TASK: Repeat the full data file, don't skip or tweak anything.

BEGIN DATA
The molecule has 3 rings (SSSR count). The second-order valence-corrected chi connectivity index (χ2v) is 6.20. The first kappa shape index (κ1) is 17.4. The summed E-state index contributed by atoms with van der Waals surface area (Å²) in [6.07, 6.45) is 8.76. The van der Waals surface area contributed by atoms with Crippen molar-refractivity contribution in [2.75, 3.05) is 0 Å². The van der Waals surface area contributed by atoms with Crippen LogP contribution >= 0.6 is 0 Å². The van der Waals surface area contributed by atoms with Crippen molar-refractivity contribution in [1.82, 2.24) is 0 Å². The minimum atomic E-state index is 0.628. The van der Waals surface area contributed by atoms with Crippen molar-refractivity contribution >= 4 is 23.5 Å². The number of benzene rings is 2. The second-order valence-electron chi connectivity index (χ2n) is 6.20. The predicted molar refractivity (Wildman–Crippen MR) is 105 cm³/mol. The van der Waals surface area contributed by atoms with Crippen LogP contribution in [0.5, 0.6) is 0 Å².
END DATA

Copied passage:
The molecule has 3 rings (SSSR count). The second-order valence-corrected chi connectivity index (χ2v) is 6.20. The first kappa shape index (κ1) is 17.4. The summed E-state index contributed by atoms with van der Waals surface area (Å²) in [6.07, 6.45) is 8.76. The van der Waals surface area contributed by atoms with Crippen molar-refractivity contribution in [2.75, 3.05) is 0 Å². The van der Waals surface area contributed by atoms with Crippen LogP contribution >= 0.6 is 0 Å². The van der Waals surface area contributed by atoms with Crippen molar-refractivity contribution in [1.82, 2.24) is 0 Å². The minimum atomic E-state index is 0.628. The van der Waals surface area contributed by atoms with Crippen molar-refractivity contribution >= 4 is 23.5 Å². The number of benzene rings is 2. The second-order valence-electron chi connectivity index (χ2n) is 6.20. The predicted molar refractivity (Wildman–Crippen MR) is 105 cm³/mol. The van der Waals surface area contributed by atoms with Crippen LogP contribution in [0.5, 0.6) is 0 Å².